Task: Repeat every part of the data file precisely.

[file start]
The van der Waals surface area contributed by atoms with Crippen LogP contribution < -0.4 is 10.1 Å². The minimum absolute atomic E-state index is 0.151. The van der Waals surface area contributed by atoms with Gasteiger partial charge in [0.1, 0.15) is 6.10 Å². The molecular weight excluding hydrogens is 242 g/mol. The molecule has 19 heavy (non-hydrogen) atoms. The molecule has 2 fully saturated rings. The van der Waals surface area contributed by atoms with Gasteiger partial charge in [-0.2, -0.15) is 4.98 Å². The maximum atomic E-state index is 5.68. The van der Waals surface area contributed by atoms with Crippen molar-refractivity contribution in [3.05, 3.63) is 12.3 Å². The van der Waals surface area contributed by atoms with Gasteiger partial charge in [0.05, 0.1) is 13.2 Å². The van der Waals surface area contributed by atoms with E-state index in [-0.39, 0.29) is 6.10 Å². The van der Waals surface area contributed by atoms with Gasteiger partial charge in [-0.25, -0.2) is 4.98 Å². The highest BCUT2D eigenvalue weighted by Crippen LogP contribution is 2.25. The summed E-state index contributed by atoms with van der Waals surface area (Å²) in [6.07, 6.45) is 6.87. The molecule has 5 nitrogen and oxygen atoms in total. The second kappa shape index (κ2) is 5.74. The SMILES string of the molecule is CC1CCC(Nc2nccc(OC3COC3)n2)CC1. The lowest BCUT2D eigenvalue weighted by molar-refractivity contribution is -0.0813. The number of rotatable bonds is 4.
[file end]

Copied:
The van der Waals surface area contributed by atoms with Crippen LogP contribution < -0.4 is 10.1 Å². The minimum absolute atomic E-state index is 0.151. The van der Waals surface area contributed by atoms with Gasteiger partial charge in [0.1, 0.15) is 6.10 Å². The molecular weight excluding hydrogens is 242 g/mol. The molecule has 19 heavy (non-hydrogen) atoms. The molecule has 2 fully saturated rings. The van der Waals surface area contributed by atoms with Gasteiger partial charge in [-0.2, -0.15) is 4.98 Å². The maximum atomic E-state index is 5.68. The van der Waals surface area contributed by atoms with Crippen molar-refractivity contribution in [3.05, 3.63) is 12.3 Å². The van der Waals surface area contributed by atoms with Gasteiger partial charge in [0.05, 0.1) is 13.2 Å². The van der Waals surface area contributed by atoms with E-state index in [-0.39, 0.29) is 6.10 Å². The van der Waals surface area contributed by atoms with Gasteiger partial charge in [-0.25, -0.2) is 4.98 Å². The highest BCUT2D eigenvalue weighted by Crippen LogP contribution is 2.25. The summed E-state index contributed by atoms with van der Waals surface area (Å²) in [6.07, 6.45) is 6.87. The molecule has 5 nitrogen and oxygen atoms in total. The second kappa shape index (κ2) is 5.74. The SMILES string of the molecule is CC1CCC(Nc2nccc(OC3COC3)n2)CC1. The lowest BCUT2D eigenvalue weighted by molar-refractivity contribution is -0.0813. The number of rotatable bonds is 4.